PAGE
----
Q Is my cow pitcher valuable?
— Gladys, Houlton, Maine
A Smart collectors know that this winsome seated ceramic cow with the tail formed as a pour handle appeals on several fronts.
First, there are collectors of cow images of all types, in all varieties. The size is not mentioned, but this appears to be a small pitcher or a large creamer.
Figural handled pouring utensils such as pitchers and creamers are another collecting area.
Plus, this cow is stamped "Made in Czechoslovakia" on the bottom. Goods with that mark, from perfume bottles to ceramics, glass, beads and more, are widely collected. While there are many kinds of "Made in Czechoslovakia" stamps, the type of stamp is not as significant as the fact that the item bears the stamp.
A very smart collector will note the green bow at the end of the cow's tail. Functionwise, it extends the tail so that the handle lengthens onto the cow neck. Aesthetically, the bow jazzes up the piece and sets it aside from standard cow creamers.
This exact cow is photographed in Ruth Forsythe's "Made in Czechoslovakia: Book 2," now out of print. Identified as a 6-inch pitcher, it has a 1993 book value of $60. The cow's color is identified as orange.
We all know that book values and reality often differ. If it's perfect, that cow could bring anywhere from $10 to $40, depending on how and where it sells.
Q I'm wondering about a seven-volume set of Dickens books I have had for decades — also a Lindbergh bank that I found in a dump.
— Roy, Lima, Ohio
A My money is on that bank, Roy! Research the retail value of the books using the sources below. Be aware that mass printings of Dickens do not sell high. Old penny banks are something else.
In 1927, Charles Lindbergh became the first man to fly solo nonstop across the Atlantic Ocean. He instantly became a national hero, and his face appeared on everything from scarves to bookends and penny banks. "Lucky Lindy" became the face on several banks. One version has him in an aviator cap with goggles around his neck; yours depicts him with goggles above his forehead, on the cap.
Made by Grannis & Tolton in Detroit, your portrait bust bank has "Lindy-Bank by G&T 1928" in raised letters at the base of the back. N. Tregor, the sculptor's name, is in raised script. A little more than 6 inches high, the bank is made of cast base metal. The paint on the one seen in photos is in excellent condition, with age-appropriate wear.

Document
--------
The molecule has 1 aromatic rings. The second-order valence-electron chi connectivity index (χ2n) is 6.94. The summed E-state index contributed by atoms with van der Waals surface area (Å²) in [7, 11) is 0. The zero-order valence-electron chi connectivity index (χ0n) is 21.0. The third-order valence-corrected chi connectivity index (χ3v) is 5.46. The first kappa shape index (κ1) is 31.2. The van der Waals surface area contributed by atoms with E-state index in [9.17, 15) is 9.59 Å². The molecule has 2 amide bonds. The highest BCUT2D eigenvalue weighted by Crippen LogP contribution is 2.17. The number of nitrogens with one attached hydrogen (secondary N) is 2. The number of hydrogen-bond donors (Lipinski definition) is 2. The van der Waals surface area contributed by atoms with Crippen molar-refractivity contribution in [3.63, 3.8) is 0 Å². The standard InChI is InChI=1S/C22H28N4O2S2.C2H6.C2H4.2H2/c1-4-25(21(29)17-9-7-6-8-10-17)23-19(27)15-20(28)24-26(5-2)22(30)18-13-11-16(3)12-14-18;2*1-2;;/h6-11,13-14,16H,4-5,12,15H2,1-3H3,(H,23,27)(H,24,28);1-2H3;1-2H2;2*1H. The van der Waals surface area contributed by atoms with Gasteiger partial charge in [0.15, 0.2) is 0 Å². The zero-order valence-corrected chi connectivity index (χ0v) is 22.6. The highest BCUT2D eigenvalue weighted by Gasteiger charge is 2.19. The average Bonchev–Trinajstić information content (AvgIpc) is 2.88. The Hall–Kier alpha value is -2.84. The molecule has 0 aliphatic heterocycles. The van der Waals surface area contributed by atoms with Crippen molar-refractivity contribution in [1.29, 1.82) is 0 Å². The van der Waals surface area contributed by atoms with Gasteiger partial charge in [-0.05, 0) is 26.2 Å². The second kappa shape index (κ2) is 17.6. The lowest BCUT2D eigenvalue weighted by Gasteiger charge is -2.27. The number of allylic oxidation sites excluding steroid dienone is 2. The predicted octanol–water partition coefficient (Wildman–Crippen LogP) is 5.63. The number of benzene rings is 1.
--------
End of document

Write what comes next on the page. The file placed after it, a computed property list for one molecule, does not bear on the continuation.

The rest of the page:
The bottom surface, with an unlockable coin slot plate, is a critical part for old coin-still banks. Originally, the bank had a key to lock the bottom plate. If the plate and key are intact, retail value on the Lindy bank is $100 to $175.
Q How do I find the value of my soda can that was printed twice? I can't but think of coins and stamps that become valuable when printed wrong.
— Dottie, Tulsa, Okla.
A The writer added that Diet Pepsi was printed over a Big Red can.
Consider the rules of collecting. What makes anything valuable? Demand. And corresponding low supply.
Stamp and coin collectors clamor for mis-strikes and misprints — provided there are so few as to be rare. How many clamor for a misprint on a Pepsi can?
While your can may be unique, it has value only if a collector is willing to pay. I'd post that can at an online auction and see where it goes. Perhaps a Pepsi collector will jump.
Shipping the full can could be a problem. Check postal regulations before listing the item.
FYI: The Professional Numismatists Guild recently warned that some new George Washington dollar coins (some were mis-struck) have had the words "In God We Trust" filed off the edges so the coin appears to be one of those incorrectly struck. The true mint errors sell for $50 or more. For more on mint errors, check the new Official Price Guide to Mint Errors: 7th Edition, by Alan Herbert (House of Collectibles, $21.95).
The Smart Collector
By Danielle Arnet
» AUCTION ACTION
The rare Chinese bronze wine vessel that brought $8.1 million in a recent sale of fine Chinese ceramics and works of art at Sotheby's came from the Albright-Knox Art Gallery in Buffalo, N.Y. Called a fangjia, the piece dates from the Shang Dynasty, 13th to the 11th century B.C. Albright-Knox paid $10,000 for the piece in 1953.